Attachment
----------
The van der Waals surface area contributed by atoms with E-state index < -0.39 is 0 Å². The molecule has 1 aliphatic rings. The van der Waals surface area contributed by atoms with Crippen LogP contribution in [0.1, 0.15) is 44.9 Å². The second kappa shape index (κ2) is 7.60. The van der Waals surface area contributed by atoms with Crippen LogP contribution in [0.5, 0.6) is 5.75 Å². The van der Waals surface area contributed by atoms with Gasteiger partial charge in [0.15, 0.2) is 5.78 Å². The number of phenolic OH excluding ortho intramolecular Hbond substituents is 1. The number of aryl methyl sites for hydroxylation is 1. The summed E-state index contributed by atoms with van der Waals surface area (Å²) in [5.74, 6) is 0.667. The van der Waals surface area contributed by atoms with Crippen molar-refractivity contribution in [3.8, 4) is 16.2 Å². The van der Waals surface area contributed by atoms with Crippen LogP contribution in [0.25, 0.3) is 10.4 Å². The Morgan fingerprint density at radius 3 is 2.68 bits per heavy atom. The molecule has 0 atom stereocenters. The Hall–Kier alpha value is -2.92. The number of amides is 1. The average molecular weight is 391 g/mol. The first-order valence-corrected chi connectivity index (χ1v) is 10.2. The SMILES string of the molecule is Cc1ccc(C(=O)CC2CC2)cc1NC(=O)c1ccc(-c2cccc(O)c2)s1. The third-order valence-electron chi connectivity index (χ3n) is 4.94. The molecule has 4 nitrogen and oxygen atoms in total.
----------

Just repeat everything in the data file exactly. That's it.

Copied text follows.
The van der Waals surface area contributed by atoms with E-state index < -0.39 is 0 Å². The molecule has 1 aliphatic rings. The van der Waals surface area contributed by atoms with Crippen LogP contribution in [0.1, 0.15) is 44.9 Å². The second kappa shape index (κ2) is 7.60. The van der Waals surface area contributed by atoms with Crippen LogP contribution in [0.5, 0.6) is 5.75 Å². The van der Waals surface area contributed by atoms with Gasteiger partial charge in [0.15, 0.2) is 5.78 Å². The number of phenolic OH excluding ortho intramolecular Hbond substituents is 1. The number of aryl methyl sites for hydroxylation is 1. The summed E-state index contributed by atoms with van der Waals surface area (Å²) in [5.74, 6) is 0.667. The van der Waals surface area contributed by atoms with Crippen molar-refractivity contribution in [3.8, 4) is 16.2 Å². The van der Waals surface area contributed by atoms with Crippen LogP contribution in [0.25, 0.3) is 10.4 Å². The Morgan fingerprint density at radius 3 is 2.68 bits per heavy atom. The molecule has 0 atom stereocenters. The Hall–Kier alpha value is -2.92. The number of amides is 1. The average molecular weight is 391 g/mol. The first-order valence-corrected chi connectivity index (χ1v) is 10.2. The SMILES string of the molecule is Cc1ccc(C(=O)CC2CC2)cc1NC(=O)c1ccc(-c2cccc(O)c2)s1. The third-order valence-electron chi connectivity index (χ3n) is 4.94. The molecule has 4 nitrogen and oxygen atoms in total.